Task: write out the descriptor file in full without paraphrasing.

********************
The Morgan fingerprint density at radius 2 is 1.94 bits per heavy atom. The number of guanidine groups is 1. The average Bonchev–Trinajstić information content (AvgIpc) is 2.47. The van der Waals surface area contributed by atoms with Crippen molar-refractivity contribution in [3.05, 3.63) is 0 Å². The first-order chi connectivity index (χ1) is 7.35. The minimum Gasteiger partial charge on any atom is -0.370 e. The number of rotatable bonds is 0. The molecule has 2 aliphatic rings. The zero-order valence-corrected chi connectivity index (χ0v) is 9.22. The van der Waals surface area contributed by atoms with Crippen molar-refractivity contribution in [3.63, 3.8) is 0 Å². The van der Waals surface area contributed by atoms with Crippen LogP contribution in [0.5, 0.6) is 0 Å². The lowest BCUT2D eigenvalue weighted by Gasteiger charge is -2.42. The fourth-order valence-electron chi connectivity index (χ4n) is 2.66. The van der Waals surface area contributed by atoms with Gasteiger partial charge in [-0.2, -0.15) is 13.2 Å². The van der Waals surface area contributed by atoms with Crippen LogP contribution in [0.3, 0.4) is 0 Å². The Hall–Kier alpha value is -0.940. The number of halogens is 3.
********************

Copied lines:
The Morgan fingerprint density at radius 2 is 1.94 bits per heavy atom. The number of guanidine groups is 1. The average Bonchev–Trinajstić information content (AvgIpc) is 2.47. The van der Waals surface area contributed by atoms with Crippen molar-refractivity contribution in [3.05, 3.63) is 0 Å². The first-order chi connectivity index (χ1) is 7.35. The minimum Gasteiger partial charge on any atom is -0.370 e. The number of rotatable bonds is 0. The molecule has 2 aliphatic rings. The zero-order valence-corrected chi connectivity index (χ0v) is 9.22. The van der Waals surface area contributed by atoms with Crippen molar-refractivity contribution in [3.63, 3.8) is 0 Å². The van der Waals surface area contributed by atoms with Crippen LogP contribution in [0.5, 0.6) is 0 Å². The lowest BCUT2D eigenvalue weighted by Gasteiger charge is -2.42. The fourth-order valence-electron chi connectivity index (χ4n) is 2.66. The van der Waals surface area contributed by atoms with Gasteiger partial charge in [-0.2, -0.15) is 13.2 Å². The van der Waals surface area contributed by atoms with Crippen LogP contribution in [0.3, 0.4) is 0 Å². The Hall–Kier alpha value is -0.940. The number of halogens is 3.